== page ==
Paris Belongs To Us (1961, Jacques Rivette)

Rivette was working on this from 1957-1960. In ’57, Chris Marker did Letter From Siberia. In ’58 we had Le Beau Serge, Elevator to the Gallows and a couple shorts. ’59 brought Pickpocket, Hiroshima Mon Amour and The 400 Blows, then Breathless and Shoot the Piano Player were in 1960. So Rivette might have started everything, in a sense, but by the time he’d made his statement public (in ’61, along with Cleo From 5 to 7 and Last Year at Marienbad), the whole “new wave” was in full swing in the theaters.

Betty Schneider (of Mon Oncle) is young innocent Anne with brother Pierre (Francois Maistre, later of a buncha Bunuel films). She meets theater director Gerard (Giani Esposito of French Cancan), paranoid American Philip (Daniel Crohem) and mystery woman Terry (Francoise Prevost of Rivette’s 1981 Merry-go-round). Movie gets more disturbed and paranoid (as well as loose and rambling) as it progresses, ending with the deaths of a buncha characters. Somewhat like The Dreamers. Incidentally, “Paris Belongs To Us” would’ve been a better title for that movie.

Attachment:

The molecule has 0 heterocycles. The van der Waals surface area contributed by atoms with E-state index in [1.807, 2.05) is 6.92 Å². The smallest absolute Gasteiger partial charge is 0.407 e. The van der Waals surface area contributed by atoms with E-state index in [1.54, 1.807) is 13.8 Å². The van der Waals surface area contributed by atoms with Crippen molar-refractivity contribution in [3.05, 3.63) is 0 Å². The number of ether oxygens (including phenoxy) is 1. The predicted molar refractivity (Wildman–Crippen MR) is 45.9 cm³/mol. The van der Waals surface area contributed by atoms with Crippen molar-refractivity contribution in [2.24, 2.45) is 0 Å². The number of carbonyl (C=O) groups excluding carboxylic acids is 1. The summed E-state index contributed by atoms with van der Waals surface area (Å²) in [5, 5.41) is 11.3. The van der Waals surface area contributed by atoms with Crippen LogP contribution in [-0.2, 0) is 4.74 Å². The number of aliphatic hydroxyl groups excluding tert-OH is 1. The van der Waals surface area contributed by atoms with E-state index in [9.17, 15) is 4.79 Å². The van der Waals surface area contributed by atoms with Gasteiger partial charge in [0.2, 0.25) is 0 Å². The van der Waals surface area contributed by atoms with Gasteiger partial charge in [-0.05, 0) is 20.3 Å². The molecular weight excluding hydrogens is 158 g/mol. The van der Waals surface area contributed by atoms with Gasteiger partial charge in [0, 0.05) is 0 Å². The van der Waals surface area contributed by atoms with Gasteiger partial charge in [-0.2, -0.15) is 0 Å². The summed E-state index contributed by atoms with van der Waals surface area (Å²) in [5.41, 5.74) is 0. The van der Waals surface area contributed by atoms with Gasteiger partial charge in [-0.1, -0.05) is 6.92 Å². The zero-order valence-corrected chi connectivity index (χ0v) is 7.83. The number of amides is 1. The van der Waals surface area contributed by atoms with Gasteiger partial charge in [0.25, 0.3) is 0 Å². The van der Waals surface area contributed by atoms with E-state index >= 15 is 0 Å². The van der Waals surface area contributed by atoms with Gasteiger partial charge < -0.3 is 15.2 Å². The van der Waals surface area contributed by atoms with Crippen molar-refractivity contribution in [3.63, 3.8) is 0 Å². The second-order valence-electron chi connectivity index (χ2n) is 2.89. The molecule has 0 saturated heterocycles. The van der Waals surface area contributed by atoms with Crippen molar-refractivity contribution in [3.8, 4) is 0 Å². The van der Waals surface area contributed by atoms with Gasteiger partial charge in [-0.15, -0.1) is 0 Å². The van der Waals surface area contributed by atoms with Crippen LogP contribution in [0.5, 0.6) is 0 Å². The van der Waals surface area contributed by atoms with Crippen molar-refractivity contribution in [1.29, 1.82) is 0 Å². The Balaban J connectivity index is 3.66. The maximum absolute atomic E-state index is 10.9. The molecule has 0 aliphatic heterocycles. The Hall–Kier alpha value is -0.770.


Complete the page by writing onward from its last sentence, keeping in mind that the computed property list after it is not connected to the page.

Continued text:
Interesting parallels with Out 1, both being about theater groups and city-wide conspiracies. In this one, we never find out if the conspiracy even exists, and in Out 1, the group does exist and is partially uncovered, but the group has no sinister purpose, never even did anything together and have been long dormant.

Much is made of the cameos by Godard, Chabrol, Rivette and Demy in the promo material, but I can’t say I noticed any of those.

Michael Rowin in Reverse Shot calls it “a fascinating disappointment”.

the calm:
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the storm:
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the intrigue:
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